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Clinical instructor?s challenges and teaching strategies in the 21st century | Abstract

Journal of Clinical Nursing and Practice

Abstract

Clinical instructor?s challenges and teaching strategies in the 21st century

Richard D Pascua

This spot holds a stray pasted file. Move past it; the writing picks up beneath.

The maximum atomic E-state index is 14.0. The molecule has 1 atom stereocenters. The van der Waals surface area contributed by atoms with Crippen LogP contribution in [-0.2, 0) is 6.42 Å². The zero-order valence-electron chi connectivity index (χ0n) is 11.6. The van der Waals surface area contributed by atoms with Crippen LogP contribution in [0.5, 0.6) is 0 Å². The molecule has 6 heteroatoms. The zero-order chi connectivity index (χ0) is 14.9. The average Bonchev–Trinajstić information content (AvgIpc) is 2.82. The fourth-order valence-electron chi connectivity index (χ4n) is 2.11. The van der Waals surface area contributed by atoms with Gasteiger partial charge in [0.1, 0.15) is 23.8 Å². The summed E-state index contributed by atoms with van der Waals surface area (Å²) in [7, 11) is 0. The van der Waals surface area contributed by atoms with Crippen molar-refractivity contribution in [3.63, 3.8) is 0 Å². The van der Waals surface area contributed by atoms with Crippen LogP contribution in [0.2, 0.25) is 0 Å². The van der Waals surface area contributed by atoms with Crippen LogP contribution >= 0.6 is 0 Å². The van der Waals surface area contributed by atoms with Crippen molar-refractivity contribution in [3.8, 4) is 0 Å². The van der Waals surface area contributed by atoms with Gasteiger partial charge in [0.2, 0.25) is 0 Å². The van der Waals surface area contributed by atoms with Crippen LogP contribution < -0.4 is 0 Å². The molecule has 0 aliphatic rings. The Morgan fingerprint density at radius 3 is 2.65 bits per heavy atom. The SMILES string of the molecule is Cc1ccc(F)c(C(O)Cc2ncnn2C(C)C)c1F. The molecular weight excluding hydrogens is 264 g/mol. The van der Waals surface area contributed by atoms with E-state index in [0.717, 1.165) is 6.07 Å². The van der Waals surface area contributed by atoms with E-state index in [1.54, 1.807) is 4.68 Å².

This mixed-method research design utilized Copeland and Hewsons (2000) questionnaire through a survey of all the clinical instructors and student-nurses in the fourth-level from the four universities in Negros Oriental, Philippines to evaluate the level of effectiveness of the teaching strategies employed in the clinical area. The evaluations made were compared across the different universities and whether the evaluations of the students relate to those of the instructors in general. It also employed separate Focus Group Discussions (FGDs) with six to eight instructors and student nurses, randomly chosen from those who have answered the questionnaire. These were analyzed through qualitative content analysis. Initially, open-coding was done to the transcribed FGD proceedings to map general categories and form themes and consequently, a framework was created to reveal the challenges they face in the clinical area. The study revealed that the clinical instructors rated their teaching strategies as excellently effective, while the students rated them as very effective. The study also revealed that the instructors are challenged by teacher-student generation, linguistic and cultural gaps and the students disturbed values system, undesirable scholastic traits and socio-economic state. Conversely, students are challenged by their instructors teaching and discipline styles. They are also confronted with institutional and personality prejudices in the clinical area. The study concluded that while the instructors and students view the effectiveness of the teaching strategies differently, they are also each other challenges. Thus, the study recommends enhanced teaching strategies through training.

 
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